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Customer reviews

3.6 out of 5 stars
Format: Paperback|Change

on 24 May 2012
I really enjoyed this story of reversed first contact, in which an alien spacecraft appears in orbit around Earth and sends a single message: that anyone at a particular location at a certain time will be able to travel aboard the ship. The story follows a variety of people, all of whom are complex characters: a group of NASA sponsered soldiers, a pregnant art student, a youth offender and several more. All of them are thrown together: trying to establish a society within the craft and wondering for what purpose they have been removed from Earth.

Previous reviews have commented on the lack of odd conspiracy theorists and variety within the makeup of the characters, which is a fair point; although there are unusual enough characters within this story to make it interesting. The plot is about the interactions between people who have decided to separate themselves from Earth for various reasons: from feminist separatists to those just curious about what should happen. Eventually, whilst under what appears to be a threat from the aliens themselves, this blows over into full-scale war.

I liked that the characters were complex, and just when you had formed an opinion about one, it changed as something else was revealed. It's not a book that concentrates on the science fiction technology of the craft, more on the interactions of people as a result of the craft's existance. But I like character driven plots, and suspect that if you do too, you will enjoy this.
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on 20 August 1999
It is always tough for a writer to keep writing brilliant novels, and Alison Sinclair's previous two, 'Legacies' and 'Blueheart' were both superb books: well-constructed, with believable characters and convincing denouement.
However, 'Cavalcade' is a bit of a let-down. I am actually surprised it was shortlisted for the Arthur C. Clarke award; perhaps this was an attempt to make up for her other two books being so unfairly ignored.
It might be because I had just read Ian Macdonald's 'Chaga' and 'Kirinya', which deal with alien contact, and particularly the political, cultural and scientific conflicts within the spectrum of human responses, in a more convincing manner. It might be because it seems such a tired subject (humans wait for alien spaceship to carry them away...). However, the real reason I think is that, while Sinclair is adept at portraying non-human and future human emotions and politics, she seems less certain on more contemporary ground. The characters in this book do not resonate, and do not seem real. Sinclair is also unable to convey the vast numbers and range of humans on board the alien ship. Her political insight does not convince (the 'anarchist' grouping was especially sterotypical and poorly drawn).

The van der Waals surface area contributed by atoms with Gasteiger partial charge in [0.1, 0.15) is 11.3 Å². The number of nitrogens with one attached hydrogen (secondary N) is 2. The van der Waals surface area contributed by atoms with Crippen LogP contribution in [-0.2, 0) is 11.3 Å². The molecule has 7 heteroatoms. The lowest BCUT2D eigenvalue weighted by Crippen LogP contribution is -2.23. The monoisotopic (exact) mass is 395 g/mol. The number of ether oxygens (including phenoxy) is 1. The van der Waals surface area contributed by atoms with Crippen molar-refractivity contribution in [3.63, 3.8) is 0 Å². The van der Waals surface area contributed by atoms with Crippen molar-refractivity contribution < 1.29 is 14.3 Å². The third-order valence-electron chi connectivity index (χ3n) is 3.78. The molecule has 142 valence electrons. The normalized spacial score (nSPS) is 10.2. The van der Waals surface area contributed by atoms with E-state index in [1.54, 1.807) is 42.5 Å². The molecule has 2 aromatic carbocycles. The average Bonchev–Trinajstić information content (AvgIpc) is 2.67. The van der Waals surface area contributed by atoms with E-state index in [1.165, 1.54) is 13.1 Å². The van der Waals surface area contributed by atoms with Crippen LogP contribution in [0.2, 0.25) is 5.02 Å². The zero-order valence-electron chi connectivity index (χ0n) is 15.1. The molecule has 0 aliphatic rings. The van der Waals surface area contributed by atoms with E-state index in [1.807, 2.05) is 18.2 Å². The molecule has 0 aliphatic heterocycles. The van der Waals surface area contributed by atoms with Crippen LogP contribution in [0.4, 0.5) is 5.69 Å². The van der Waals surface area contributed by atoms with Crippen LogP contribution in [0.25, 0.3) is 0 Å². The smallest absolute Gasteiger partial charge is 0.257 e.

And where are the nutters, the cultists and the conspiracy theorists, who would be the first ones to be attracted to an alien ship? All those taken aboard are so rational, so boring and so reasonable, even the criminals and the soldiers! This is a fault she shares with Kim Stanley Robinson (Mars Trilogy) incidentally, though he has a better reason for all his characters being intelligent, as they has been specifically chosen for this resaon. Unfortunately the characters in Cavalcade seem at times like a debating society transported into space. I know the novel creates a deliberately artificial setting in which to explore certain emotions and political dilemmas, it is just that this technique has to be performed with immense care and precision to make it work. Any lapses and it can seem false and pretentious. Maureen F. McHugh ('China Mountain Zhang') does it brilliantly, and so did Sinclair in her previous novels - this one however, has two many faults to make the performance convincing, which is a great shame.
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on 2 August 2000
It seems entirely fitting that this book was listed for the Arthur C. Clarke award: it's style is very similar to his, indeed the plot of Cavalcade owes a huge debt to Clarke's Rama series. Also reminiscent of Clarke is Sinclair's tendency to focus on the character interaction a little too much, and to ignore the science fiction. It is, after all, a science fiction novel, and will be read almost exclusively by SF fans. I would also criticise the fact that the characters all seem to be very similar: surgeons, anthropoligists, drifters, scientists and military men all speak in cultured tones with large vocabularies, making it less easy to distinguish between who's talking at any given time, and making them all seem one-dimensional. Only one of them talks & thinks in a less educated manner, but Sinclair fails to convey this convincingly, occasionally lapsing into verbose loquacity like all the other characters. The plot is slow, which wouldn't be a problem if the characterisation was better, and Sinclair has an irritiating habit of breaking up lines of dialogue in the most illogical places. Example: "I see you," said Morgan darkly, "haven't been listening." A small niggle, perhaps, but after three hundred pages of this you'll be ready to throw the book out the window in irritation! The geography of the space ship's interior is also of significant importance to the plot, but I found the book frequently referred to the details of features not previously discussed, forcing me to continually revise my mental picture of the environment. Thankfully the last quarter of the book sees the pace of events quicken, and the conclusion is a satisfactory one, leaving this reader feeling that Cavalcade is a worthwhile read, but only just.
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